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Healthcare stocks slide amid 'Medicare-for-all' proposal, Cohen hearing

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Healthcare stocks slide amid 'Medicare-for-all' proposal, Cohen hearing

A number of health insurance stocks ended this week in the red, following a sharp midweek decline as the sector digested several political developments.

The broader markets outpaced insurance companies for the week ending March 1. The S&P 500 rose 0.40% to 2,803.69, while the SNL U.S. Insurance Index dropped 1.72% to 1,063.36.

Health stocks dropped in the middle of the week as a number of Democrats in the House of Representatives announced a "Medicare-for-all" proposal. Matt Borsch, an analyst for BMO Capital Markets, said the stock movement was a direct reaction to the bill's release.

"What's weird about it is we knew [the proposal] was coming ... nothing was a surprise, and yet when it hit Wednesday morning investors proceeded to sell off the managed care stocks pretty hard for two days," he said.

Even though Borsch believes "Medicare for all" is unlikely to become a reality anytime soon, he said the rollout may have reminded investors that there is some extinction risk for managed care companies. The analyst also said congressional testimony by President Donald Trump's former lawyer, Michael Cohen, may have contributed to the selloff.

"If people found that [testimony] significantly more damaging to Trump than they expected and said, 'Oh, you know what, Trump is more likely than I thought to lose in 2020,' well there you go," Borsch said. "Now you've got slightly higher, if very low, odds on 'Medicare for all.'"

Health Insurance Innovations Inc. suffered the biggest decline among health-related companies with its shares tumbling 18.54%. Fellow broker eHealth Inc. dropped 7.20%. Managed care providers Cigna Corp., UnitedHealth Group Inc. and Humana Inc. slipped 7.95%, 7.81% and 6.02%, respectively.

Centene Corp. fell 4.17%, while WellCare Health Plans Inc. shares dropped 5.88%.

In the life space, Brighthouse Financial Inc. shares dropped after the company announced the resignation of CFO Anant Bhalla.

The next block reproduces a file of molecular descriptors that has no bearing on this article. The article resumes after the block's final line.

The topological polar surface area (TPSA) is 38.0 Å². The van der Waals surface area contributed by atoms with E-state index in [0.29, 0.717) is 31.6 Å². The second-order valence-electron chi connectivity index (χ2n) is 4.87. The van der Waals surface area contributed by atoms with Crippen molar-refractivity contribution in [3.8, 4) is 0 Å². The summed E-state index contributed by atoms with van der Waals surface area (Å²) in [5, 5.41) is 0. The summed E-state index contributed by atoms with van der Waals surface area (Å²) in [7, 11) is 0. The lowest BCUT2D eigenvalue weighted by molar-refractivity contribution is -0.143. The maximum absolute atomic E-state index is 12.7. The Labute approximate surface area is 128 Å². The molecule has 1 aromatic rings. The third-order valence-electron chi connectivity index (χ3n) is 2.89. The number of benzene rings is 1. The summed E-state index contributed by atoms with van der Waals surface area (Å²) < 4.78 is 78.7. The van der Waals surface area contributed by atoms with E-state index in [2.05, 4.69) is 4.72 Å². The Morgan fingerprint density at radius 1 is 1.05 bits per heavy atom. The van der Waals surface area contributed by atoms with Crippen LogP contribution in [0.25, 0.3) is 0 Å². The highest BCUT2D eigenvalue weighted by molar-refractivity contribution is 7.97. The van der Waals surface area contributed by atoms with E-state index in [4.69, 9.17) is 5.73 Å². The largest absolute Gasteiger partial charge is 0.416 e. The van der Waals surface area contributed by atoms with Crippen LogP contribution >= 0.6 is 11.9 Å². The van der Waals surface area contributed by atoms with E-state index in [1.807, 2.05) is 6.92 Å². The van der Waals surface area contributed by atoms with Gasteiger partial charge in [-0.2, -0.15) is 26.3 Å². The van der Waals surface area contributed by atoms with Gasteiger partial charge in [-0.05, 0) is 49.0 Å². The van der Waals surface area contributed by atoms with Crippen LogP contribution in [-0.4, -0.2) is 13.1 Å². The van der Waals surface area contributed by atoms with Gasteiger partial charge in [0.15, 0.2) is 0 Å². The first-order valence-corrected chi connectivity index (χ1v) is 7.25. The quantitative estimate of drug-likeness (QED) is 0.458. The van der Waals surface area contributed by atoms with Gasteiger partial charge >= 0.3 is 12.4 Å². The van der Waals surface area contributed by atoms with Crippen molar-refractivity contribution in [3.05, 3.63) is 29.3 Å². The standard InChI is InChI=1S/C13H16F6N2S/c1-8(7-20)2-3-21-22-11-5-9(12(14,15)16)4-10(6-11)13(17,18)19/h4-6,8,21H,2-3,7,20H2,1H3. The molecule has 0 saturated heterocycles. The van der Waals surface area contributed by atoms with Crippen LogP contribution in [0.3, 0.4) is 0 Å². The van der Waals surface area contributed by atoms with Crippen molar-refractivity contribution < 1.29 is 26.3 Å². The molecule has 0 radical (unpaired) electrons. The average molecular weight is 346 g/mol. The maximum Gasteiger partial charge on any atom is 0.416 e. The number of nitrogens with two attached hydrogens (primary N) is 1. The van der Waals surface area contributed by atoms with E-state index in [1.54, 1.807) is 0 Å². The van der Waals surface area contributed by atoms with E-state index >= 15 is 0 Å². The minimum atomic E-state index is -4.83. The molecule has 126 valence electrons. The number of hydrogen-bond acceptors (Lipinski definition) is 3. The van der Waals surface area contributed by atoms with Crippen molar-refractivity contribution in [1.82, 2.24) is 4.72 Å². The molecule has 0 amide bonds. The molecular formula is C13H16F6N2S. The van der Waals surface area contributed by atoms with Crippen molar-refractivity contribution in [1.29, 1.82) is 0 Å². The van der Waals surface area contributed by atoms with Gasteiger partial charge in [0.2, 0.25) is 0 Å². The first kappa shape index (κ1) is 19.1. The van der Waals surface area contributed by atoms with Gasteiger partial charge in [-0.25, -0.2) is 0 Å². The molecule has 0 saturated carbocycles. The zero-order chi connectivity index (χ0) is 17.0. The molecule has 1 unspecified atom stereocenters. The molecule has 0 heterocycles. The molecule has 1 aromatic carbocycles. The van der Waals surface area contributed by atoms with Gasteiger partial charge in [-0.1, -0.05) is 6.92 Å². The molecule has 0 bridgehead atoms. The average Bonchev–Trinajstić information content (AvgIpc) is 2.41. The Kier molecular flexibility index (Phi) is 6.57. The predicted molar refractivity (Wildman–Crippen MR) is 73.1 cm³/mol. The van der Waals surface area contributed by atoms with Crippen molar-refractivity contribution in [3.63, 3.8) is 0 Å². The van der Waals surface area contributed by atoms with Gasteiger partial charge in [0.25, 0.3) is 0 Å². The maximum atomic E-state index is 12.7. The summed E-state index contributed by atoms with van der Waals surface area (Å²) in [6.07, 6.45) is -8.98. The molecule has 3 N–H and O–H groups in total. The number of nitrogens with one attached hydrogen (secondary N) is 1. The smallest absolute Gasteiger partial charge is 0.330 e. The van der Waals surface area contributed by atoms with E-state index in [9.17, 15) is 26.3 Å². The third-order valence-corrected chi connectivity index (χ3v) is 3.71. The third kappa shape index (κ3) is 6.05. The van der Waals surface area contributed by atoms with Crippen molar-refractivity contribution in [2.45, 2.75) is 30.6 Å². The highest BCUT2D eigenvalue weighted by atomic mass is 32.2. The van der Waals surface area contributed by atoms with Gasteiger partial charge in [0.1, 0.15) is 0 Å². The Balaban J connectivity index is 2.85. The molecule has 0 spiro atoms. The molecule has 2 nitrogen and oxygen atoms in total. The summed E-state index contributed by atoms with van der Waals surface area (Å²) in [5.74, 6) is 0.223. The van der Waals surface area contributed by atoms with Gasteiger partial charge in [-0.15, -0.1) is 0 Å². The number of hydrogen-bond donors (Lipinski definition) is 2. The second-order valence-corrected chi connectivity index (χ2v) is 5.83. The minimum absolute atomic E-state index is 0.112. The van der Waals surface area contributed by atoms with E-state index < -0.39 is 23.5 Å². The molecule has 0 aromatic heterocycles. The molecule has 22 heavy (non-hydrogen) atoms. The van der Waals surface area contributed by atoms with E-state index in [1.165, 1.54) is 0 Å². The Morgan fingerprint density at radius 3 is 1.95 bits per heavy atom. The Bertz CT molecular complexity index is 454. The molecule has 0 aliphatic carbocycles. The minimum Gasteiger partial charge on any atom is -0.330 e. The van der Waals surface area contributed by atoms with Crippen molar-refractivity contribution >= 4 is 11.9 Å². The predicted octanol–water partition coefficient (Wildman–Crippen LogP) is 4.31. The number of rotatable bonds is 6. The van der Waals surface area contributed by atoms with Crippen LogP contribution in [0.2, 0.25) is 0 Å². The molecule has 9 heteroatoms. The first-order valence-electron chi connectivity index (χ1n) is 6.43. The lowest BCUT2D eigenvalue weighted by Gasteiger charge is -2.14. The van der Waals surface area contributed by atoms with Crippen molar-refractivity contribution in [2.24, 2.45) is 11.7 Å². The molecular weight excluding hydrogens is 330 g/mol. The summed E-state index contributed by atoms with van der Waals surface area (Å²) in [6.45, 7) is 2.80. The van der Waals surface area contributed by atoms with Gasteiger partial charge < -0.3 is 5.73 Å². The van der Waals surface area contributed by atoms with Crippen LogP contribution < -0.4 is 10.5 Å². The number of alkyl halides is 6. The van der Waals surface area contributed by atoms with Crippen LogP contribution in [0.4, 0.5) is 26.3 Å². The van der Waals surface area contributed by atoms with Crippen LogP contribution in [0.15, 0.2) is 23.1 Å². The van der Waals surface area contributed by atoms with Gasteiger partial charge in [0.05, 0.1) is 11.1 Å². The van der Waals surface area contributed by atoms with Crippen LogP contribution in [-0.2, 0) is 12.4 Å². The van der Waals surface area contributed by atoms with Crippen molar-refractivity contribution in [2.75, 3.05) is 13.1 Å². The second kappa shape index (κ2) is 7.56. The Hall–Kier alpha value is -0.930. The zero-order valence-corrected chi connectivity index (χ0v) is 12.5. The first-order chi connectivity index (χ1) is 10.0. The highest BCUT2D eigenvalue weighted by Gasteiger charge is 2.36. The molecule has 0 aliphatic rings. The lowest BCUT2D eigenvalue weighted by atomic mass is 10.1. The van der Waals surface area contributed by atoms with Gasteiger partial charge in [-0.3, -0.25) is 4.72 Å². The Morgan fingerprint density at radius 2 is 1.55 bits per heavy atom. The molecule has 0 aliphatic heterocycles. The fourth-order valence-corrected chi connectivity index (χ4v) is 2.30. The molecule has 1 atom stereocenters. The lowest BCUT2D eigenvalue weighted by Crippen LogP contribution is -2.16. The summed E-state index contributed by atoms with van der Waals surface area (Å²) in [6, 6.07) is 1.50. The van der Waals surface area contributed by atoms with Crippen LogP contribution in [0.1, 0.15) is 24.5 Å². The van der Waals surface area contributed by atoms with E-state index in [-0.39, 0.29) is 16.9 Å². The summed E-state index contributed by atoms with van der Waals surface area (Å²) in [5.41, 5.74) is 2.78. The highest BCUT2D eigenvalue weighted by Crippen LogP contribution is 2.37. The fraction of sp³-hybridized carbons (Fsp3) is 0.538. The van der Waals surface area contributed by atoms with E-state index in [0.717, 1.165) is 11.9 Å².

The company release said the CFO's pending departure, effective March 14, was not due to any matters regarding the company's financial disclosure or practices. However, in a note to clients, Credit Suisse analysts said "the timing of his exit seems abrupt."

Brighthouse ended the week down 10.55%.

Shareholder activist Voce Capital LLC released a letter this week criticizing the CEO of Argo Group International Holdings Ltd. for extravagant spending and alleging that it affected company performance. Argo responded that Voce's letter contained "misleading" and "inaccurate" statements.

Despite the back-and-forth between the two companies, Argo's stock remained largely flat, ending the week up 1.03%.

Bob Farnam, an analyst for Boenning & Scattergood, said that part of the reason why the stock remained steady was that Voce's letter was probably good news for shareholders.

"If it means [Argo] is going to take a harder look at expenses, and then theoretically cut their expenses more, that's going to improve probability and probably their valuation," Farnam said.

Protective Insurance Corp. was among the biggest losers of the week after reporting earnings that reflected a $24.6 million net loss for the fourth quarter of 2018. Protective also lowered its quarterly dividend for class A and class B shares to 10 cents from 28 cents. The specialty insurer's stock dropped 9.64%.

Universal Insurance Holdings Inc. released earnings that reflected a $97.3 million net allocation to strengthen prior accident years' loss reserves due to an increase in severity and frequency of non-catastrophe claims. The company's stock plummeted Friday and ended the week down 18.99%.